In way, what is so interesting about Transfigurations is how incredibly generic the story is. It’s a cookie-cutter Star Trek story, a collection of the narrative elements one associates with the franchise – mysterious aliens, energy beings, metaphors about tolerance and fear of the unknown – all loosely sorted into something resembling a linear story.

There’s none of the cheeky subversive charm from early in the third season. This isn’t a deconstruction of “energy being” stories in the way that The Bonding was a deconstruction of “red shirt” deaths. This is just a straight-up story about an alien species learning an important lesson about tolerance, dressed up in a science-fiction mystery, with a romantic subplot thrown in for Beverly because the show hasn’t really done much with Gates McFadden since she returned.

The result is as bland as you might expect, with a sense that everybody involved was just exhausted by the production difficulties that had haunted the third season, and desperately trying to make it to the hiatus. Transfigurations is nowhere near as bad as The Price or Ménage à Troi. It’s just forgettable and average.

Mellow yellow...

Mellow yellow…

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Star Trek: The Next Generation – Ménage à Troi (Review)

This January and February, we’ll be finishing up our look at the second season of Star Trek: The Next Generation and moving on to the third year of the show, both recently and lovingly remastered for high definition. Check back daily for the latest review.

So, here we are again. We almost made it. Two episodes away from the series finalé and… boom! Lwaxana Troi episode. Sometimes you just can’t catch a break.

Still, this is the point where we reflect on how far the show has come in a season. Ménage à Troi is hardly the best episode of the season, but then Lwaxana episodes rarely are. We need to compare like with like, to get a sense of how far the show has come along. It’s not enough to say that Star Trek: The Next Generation is a better show when it made Ménage à Troi than it was when it made Manhunt or Haven, but it’s close.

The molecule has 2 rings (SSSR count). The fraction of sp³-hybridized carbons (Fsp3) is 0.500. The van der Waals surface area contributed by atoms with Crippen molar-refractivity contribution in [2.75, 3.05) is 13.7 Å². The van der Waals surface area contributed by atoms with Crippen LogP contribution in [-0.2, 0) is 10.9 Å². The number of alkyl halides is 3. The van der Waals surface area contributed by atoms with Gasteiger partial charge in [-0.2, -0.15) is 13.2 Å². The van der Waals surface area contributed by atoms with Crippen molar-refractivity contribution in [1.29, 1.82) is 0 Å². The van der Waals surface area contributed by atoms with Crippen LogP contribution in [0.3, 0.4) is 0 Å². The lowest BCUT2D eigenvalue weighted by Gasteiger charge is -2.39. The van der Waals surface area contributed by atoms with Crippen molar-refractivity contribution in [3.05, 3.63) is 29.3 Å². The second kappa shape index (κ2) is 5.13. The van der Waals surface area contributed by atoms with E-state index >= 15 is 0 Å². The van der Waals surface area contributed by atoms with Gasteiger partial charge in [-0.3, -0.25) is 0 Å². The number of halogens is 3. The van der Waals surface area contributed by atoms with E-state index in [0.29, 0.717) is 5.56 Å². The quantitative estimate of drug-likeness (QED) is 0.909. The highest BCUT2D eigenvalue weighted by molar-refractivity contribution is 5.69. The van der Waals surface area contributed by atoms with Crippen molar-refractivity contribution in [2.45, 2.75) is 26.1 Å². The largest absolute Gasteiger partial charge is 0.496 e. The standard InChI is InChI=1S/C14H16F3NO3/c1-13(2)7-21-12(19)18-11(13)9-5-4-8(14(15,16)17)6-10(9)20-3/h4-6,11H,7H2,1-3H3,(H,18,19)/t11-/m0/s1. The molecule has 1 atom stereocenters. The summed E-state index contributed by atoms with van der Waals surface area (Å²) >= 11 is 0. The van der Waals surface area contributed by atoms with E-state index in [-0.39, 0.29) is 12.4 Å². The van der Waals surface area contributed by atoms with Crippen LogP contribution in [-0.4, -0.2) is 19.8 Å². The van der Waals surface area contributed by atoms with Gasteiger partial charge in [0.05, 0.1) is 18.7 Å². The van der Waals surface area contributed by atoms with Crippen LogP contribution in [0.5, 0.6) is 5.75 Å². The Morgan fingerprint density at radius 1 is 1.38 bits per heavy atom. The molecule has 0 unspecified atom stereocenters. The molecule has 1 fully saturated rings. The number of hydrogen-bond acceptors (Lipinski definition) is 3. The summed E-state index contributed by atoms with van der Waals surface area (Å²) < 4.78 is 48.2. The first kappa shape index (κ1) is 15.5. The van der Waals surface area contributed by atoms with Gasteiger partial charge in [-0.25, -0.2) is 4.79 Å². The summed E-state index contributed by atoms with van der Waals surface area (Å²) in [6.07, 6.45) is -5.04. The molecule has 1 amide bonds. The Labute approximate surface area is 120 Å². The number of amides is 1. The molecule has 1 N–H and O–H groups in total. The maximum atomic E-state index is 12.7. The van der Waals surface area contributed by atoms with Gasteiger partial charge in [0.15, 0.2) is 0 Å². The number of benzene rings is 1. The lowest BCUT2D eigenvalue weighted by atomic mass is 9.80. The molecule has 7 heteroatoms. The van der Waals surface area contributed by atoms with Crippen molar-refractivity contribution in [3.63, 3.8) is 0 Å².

Ménage à Troi is a problematic episode, much like Manhunt and Haven are both problematic episodes. There’s a weird awkward dated quality to the show’s attempts to do relationship humour – a vaguely unsettling sexist undertone about how confident older women are inherently hilarious and its great fun to see them involved in embarrassing relationships. Unfortunately, Ménage à Troi continues that trend.

Two Ferengi walk into a bar...

Two Ferengi walk into a bar…

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Star Trek: The Next Generation – Imzadi by Peter David (Review)

This January and February, we’ll be finishing up our look at the second season of Star Trek: The Next Generation and moving on to the third year of the show, both recently and lovingly remastered for high definition. Check back daily for the latest review.

We’ll be supplementing our coverage of the episodes with some additional materials – mainly novels and comics and films. This is one such entry.

As far as tie-in novels for Star Trek: The Next Generation go, Imzadi is the big one. It’s Peter David’s magnum opus for The Next Generation – a wonderfully clever character study that allows David to bask in the character dynamics of the show, while playing with big ideas and grand themes. It’s very easily the strongest Next Generation novel published while the show was on television, and remains a strong contender for the best Next Generation novel ever published.